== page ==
J Am Coll Health. 2007 Sep-Oct;56(2):137-44.
West Virginia University, USA. [email protected]
To assess Internet use, abuse, and dependence.
411 undergraduate students.
Ninety percent of participants reported daily Internet use. Approximately half of the sample met criteria for Internet abuse, and one-quarter met criteria for Internet dependence. Men and women did not differ on the mean amount of time accessing the Internet each day; however, the reasons for accessing the Internet differed between the 2 groups. Depression was correlated with more frequent use of the Internet to meet people, socially experiment, and participate in chat rooms, and with less frequent face-to-face socialization. In addition, individuals meeting criteria for Internet abuse and dependence endorsed more depressive symptoms, more time online, and less face-to-face socialization than did those not meeting the criteria.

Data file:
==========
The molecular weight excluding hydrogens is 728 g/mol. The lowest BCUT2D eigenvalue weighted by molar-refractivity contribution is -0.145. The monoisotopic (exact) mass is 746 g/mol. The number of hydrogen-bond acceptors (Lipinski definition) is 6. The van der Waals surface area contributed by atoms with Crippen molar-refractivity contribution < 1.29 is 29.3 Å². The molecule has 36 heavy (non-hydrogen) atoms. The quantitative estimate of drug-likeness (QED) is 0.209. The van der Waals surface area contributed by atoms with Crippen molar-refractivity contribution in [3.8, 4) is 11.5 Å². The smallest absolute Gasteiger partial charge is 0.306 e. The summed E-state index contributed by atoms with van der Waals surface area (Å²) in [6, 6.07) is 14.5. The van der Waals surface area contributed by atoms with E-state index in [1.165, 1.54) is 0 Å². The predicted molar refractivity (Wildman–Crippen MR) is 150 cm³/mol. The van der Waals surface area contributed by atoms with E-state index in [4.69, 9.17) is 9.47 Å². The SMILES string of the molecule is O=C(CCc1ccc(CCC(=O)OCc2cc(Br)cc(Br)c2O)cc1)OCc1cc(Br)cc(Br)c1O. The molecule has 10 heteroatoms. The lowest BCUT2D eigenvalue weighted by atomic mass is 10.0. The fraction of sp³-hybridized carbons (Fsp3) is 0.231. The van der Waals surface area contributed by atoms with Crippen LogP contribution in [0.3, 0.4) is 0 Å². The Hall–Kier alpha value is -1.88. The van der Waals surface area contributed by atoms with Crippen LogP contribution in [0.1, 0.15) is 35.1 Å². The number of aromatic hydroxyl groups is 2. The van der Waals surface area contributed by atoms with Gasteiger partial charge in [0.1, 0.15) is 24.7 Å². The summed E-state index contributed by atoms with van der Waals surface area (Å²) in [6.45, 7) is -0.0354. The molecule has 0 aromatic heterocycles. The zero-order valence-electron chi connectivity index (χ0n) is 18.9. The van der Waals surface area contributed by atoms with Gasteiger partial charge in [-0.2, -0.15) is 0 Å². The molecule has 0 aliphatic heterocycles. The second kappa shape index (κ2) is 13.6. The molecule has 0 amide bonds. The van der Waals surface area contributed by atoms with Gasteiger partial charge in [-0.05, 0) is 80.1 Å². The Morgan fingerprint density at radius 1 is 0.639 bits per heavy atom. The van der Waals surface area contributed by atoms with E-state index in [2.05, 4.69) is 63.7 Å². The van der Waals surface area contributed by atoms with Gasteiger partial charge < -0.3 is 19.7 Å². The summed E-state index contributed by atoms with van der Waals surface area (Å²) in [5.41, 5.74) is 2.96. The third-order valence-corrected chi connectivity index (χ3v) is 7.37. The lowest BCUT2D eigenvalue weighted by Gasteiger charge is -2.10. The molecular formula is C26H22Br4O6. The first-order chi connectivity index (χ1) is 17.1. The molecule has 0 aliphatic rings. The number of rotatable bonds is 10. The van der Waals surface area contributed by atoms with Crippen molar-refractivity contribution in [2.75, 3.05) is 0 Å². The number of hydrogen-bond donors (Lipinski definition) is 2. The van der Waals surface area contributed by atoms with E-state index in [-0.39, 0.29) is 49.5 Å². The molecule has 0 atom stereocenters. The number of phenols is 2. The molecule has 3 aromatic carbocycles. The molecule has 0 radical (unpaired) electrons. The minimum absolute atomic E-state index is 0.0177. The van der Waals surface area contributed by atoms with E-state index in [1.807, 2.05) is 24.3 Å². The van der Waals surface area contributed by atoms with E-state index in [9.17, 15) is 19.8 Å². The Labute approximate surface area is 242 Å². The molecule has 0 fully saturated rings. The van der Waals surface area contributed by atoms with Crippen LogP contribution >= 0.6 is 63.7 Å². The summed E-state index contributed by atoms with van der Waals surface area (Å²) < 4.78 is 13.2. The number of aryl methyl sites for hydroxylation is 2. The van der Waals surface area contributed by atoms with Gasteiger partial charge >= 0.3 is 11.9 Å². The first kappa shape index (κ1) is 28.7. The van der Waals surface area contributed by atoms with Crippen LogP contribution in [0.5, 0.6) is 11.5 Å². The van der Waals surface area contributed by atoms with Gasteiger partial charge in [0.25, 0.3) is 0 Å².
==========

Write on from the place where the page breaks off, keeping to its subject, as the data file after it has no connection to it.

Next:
Mental health and student affairs professionals should be alert to the problems associated with Internet overuse, especially as computers become an integral part of college life.